At this point, some people are probably thinking that doctors are all rich and they can afford to take a pay cut.  While I disagree with those people, I am also sure they have no idea just how much of a pay cut this could be.  Let’s take a look at one medical group.  This is a client, so I have access to their data and know how much their doctors make.  The client is a specialty group, and their doctors make around $400,000 per year.  If this bill gets passed and only 50% of their patients between 50 and 64 buy into Medicare, the doctors in that group will each take a pay cut of $250,000 a year.  That’s a 62% reduction in their income.  If 80% of their patients over 50 buy into Medicare, the doctors would have to work for free.  That’s right, zero salary.  So, how many practices do you think will be able to get their doctors to work for free?

 

The point of all of this is twofold.  First, the solutions to our health care problems in this country are not easy. There is no magic bullet.  Secondly, just like drug side effects, policymakers need to be careful to consider the harmful side effects of their decisions.  In some cases, the side effects can be worse than the condition they are trying to cure.  Having a Medicare insurance card doesn’t help much if there are no doctors there to accept it.

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2021 – A Healthcare Forecast

The biggest question on everyone’s mind right now is, “When will things get back to normal?”  The short answer is, maybe never.  I realize that doesn’t make anyone happy so let me explain a bit further and specifically in the area of health care and health care delivery.

 

If we use 2019 as our basis for the last time, things were “normal” and 2020 as our basis for a year that was certainly “abnormal,” we can make some predictions on what 2021 should look like.

 

The good news is 2021 will be much better than 2020.  The bad news is it won’t be as good as 2019.

 

The first half of 2021 will be consumed with getting control of the Virus and making sure that enough of the population gets vaccinated to create herd immunity.  This will allow our economy and medical practices to open back up and ease the burden that our hospitals and emergency rooms have been under.

 

The second half of 2021 will be focused on economic recovery.  We are still facing a massive problem with unemployment and some industries that have been crushed by this pandemic.  The economic recovery won’t happen overnight and will more than likely take years to get back to 2019 levels, if ever.

 

At some point in 2021 and beyond, we will have to deal with the massive debt that this pandemic produced. We will have to address strategies to avoid inflation and increases in interest rates that often follow periods of rapid debt increases.  With the current 1.9 Trillion-dollar stimulus package, our government will have spent over $5 Trillion in pandemic economic stimulus packages in less than a year.  To put that number into perspective, that is more money than the total gross domestic product for any country in the world other than China and the USA.  That’s right, our stimulus deficit spending is more than the entire annual economic output of Japan and twice as much as France’s economic output.  The big question is what lasting impact, if any, will this kind of deficit spending have on our recovery and our post-Covid economy.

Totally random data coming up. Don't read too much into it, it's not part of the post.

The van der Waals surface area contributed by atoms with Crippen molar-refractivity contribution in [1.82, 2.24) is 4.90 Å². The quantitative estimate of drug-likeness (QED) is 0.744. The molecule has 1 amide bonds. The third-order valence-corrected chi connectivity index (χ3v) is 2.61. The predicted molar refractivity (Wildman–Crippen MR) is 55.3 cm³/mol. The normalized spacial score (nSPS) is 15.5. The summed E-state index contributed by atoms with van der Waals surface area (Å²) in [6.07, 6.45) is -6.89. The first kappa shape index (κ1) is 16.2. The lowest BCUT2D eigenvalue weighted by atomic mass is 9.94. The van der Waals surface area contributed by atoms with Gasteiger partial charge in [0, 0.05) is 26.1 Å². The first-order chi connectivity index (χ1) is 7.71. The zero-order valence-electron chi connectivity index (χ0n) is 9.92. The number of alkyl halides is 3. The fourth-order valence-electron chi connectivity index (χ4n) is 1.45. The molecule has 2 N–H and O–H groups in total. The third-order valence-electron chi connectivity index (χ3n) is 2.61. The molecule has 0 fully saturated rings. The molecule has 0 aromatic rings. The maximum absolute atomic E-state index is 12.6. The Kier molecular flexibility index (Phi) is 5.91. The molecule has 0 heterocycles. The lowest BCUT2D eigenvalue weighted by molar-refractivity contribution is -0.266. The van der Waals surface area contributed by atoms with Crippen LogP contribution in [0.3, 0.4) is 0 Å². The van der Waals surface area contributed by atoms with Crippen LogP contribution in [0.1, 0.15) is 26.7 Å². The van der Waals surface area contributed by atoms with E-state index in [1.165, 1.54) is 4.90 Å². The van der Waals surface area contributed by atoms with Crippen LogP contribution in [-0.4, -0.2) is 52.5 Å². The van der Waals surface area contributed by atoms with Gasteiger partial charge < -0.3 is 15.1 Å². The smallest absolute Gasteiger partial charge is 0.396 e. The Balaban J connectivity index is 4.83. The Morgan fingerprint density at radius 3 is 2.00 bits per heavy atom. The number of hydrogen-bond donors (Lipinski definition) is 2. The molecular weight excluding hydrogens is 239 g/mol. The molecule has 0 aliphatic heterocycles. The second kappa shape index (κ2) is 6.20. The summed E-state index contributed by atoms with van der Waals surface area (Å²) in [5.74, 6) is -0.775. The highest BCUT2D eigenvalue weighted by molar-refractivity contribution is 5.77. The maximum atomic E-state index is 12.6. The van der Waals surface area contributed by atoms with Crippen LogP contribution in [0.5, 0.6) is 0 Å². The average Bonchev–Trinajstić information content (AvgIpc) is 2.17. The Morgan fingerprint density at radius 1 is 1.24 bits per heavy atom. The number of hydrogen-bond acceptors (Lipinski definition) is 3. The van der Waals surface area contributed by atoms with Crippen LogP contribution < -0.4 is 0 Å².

So, what are my predictions for 2021 for physician practices and our health care delivery system?

 

Here are my top predictions for 2021.

 

  1. Your patient volumes will be better than 2020 but may not return to 2019 levels any time soon.  This is due to several factors.  Before this is all done, over 500,000 people will have died because of Covid-19.  Those individuals are overwhelmingly older (over 90% are over the age of 55) individuals with underlying chronic conditions.  This means they were high utilizers of health care services.  The pandemic has also had an impact on population growth in the US.  For the last ten years, the US population has increased by an average of 2.2 million per year.  In 2020 that number was down to 1.6 million.  In addition to this, we are still facing significant unemployment, and higher unemployment reduces health care volumes as some people put off or avoid seeking treatment due to financial reasons.  All in all, I would say that any practice that gets to 90% of its 2019 volumes is doing pretty good.  Practices that exceed that are doing very well.
  2. We will not see any significant health care reform in 2021 and probably not in 2022. With its razor-thin majority in the House and a 50/50 tie in the Senate, the new administration won’t have the bandwidth or political capital to tackle health care reform in any meaningful way.  Dealing with the pandemic, getting the economy and the schools open again, trying to raise the minimum wage, and pushing for tax increases to help stop the deficit bleeding is going to take up most of their dry powder.  Behind those things are still student loan forgiveness, climate change, immigration reform, and a whole laundry list of wants that include health care reform.  Those things are more than likely going to have to wait until after the mid-terms.